Talk Title: The dynamics of brain arterioles and what they tell about neural activity
Abstract: Pial arterioles form an interconnected network that distribute blood across the cortical mantle and source nourishment to brain cells. Far from a passive network, the diameter of these arterioles intrinsically oscillate in the ~ 0.1 Hz vasomotor band. The pial arterioles integrate activity from neighboring arterioles, underlying neurons, and subcortical nuclei to produce space-time patterns of coherent oscillations. A fascinating issue is that the patterns only partially reflect input from the directly underlying neuronal input. I will discuss optical and MR experiments and their analysis that seek to understand these patterns and exploit them to infer underlying neuronal activity.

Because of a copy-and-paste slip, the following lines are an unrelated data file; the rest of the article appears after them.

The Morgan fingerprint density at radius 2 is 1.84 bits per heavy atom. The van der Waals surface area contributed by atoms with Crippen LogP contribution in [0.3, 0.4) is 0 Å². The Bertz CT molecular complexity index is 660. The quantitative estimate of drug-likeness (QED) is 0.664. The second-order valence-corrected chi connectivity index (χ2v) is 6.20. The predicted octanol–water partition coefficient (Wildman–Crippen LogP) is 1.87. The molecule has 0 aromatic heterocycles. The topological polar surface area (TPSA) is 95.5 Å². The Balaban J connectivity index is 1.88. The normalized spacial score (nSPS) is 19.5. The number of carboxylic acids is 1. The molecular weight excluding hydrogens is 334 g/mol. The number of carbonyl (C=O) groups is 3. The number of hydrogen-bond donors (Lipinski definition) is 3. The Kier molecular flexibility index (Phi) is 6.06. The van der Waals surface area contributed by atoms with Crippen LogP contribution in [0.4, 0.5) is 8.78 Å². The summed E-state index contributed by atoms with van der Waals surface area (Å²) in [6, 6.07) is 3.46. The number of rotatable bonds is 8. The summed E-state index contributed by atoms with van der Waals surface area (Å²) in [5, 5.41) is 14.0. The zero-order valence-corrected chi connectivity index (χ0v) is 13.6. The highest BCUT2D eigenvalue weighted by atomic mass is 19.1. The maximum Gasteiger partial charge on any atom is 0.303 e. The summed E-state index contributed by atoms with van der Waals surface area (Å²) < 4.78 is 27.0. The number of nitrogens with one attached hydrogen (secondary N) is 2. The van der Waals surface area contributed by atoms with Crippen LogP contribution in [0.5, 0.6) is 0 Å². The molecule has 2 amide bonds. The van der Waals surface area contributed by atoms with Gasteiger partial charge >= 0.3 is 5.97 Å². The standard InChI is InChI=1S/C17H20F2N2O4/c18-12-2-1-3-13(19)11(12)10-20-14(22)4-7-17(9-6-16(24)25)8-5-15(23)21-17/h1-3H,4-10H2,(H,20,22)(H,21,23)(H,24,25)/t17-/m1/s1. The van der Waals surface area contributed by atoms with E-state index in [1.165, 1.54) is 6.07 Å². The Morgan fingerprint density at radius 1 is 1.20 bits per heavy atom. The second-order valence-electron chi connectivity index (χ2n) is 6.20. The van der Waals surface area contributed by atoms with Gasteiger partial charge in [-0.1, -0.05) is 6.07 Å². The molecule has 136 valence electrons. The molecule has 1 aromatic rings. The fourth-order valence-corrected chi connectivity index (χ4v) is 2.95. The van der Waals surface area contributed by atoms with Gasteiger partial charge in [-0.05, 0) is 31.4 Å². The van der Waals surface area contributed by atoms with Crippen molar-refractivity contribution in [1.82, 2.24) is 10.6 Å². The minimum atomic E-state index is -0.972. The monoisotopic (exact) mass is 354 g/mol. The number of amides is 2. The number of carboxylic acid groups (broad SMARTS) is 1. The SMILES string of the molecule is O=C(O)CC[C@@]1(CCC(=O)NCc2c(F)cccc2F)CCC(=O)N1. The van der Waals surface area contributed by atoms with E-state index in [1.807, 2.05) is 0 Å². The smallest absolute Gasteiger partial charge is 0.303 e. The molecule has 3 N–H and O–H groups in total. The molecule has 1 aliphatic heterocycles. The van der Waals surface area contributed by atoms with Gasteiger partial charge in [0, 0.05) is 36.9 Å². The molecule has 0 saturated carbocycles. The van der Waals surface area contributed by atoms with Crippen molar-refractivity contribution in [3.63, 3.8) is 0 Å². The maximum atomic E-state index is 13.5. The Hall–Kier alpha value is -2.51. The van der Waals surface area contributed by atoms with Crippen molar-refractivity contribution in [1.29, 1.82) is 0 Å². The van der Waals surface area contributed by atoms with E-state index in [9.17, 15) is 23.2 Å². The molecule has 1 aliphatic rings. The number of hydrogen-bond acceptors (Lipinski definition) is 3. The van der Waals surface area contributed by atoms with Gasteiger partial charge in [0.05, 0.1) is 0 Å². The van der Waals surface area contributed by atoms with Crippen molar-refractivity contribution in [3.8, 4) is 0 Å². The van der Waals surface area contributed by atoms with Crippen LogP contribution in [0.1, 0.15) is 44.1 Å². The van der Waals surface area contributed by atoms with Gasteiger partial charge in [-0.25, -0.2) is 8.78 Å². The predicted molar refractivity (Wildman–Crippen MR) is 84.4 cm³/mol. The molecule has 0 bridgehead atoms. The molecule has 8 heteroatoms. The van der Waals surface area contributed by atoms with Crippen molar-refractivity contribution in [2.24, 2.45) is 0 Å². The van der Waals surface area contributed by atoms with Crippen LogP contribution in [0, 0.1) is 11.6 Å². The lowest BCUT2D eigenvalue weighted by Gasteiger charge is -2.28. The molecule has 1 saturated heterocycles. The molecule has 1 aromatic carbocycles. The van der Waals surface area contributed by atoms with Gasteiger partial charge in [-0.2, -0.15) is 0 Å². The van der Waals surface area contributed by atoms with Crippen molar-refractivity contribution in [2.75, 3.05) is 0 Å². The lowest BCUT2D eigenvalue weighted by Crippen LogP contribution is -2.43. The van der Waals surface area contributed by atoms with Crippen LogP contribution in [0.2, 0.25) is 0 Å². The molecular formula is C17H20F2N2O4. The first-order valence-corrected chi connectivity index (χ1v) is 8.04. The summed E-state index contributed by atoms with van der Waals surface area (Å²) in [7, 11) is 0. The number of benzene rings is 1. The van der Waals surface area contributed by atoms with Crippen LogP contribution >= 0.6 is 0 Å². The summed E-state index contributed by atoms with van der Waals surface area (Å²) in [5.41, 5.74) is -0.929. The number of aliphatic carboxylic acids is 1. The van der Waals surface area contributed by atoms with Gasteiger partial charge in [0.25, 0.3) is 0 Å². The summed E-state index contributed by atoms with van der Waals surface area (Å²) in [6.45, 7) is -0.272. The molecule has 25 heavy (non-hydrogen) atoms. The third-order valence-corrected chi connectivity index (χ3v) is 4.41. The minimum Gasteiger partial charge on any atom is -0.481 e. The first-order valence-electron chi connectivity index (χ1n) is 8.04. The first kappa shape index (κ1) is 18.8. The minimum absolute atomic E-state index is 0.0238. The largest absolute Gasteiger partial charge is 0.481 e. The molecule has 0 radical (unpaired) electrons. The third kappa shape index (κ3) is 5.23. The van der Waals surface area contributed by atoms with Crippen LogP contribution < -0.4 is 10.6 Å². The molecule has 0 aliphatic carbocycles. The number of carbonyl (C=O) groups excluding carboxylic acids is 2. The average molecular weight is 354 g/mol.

Bio: David Kleinfeld graduated from Abraham Lincoln High school in Coney Island. He attended college in the Midwest where, after various false starts, he majored in electrical engineering. As a work-study student at Argonne National Laboratories, David realized a passion and an aptitude for experimental physics. Back at university, a seminar by John Hopfield on electron transfer in proteins, and some prodding from David’s professors, convinced David to make his way west and take up an offer to join the laboratory of George Feher in La Jolla. David graduated in 1984 with a thesis on the conversion of light to a pair of separated electrical charges during the first step of photosynthesis. Motivated again by work from John Hopfield, this time on neural networks, David moved back to the east coast and began a decade long stretch at AT&T Bell Laboratories. He then returned to La Jolla in 1996 where he now leads the “Neurophysics” laboratory as a distinguished professor of Physics and Neurobiology at UC San Diego.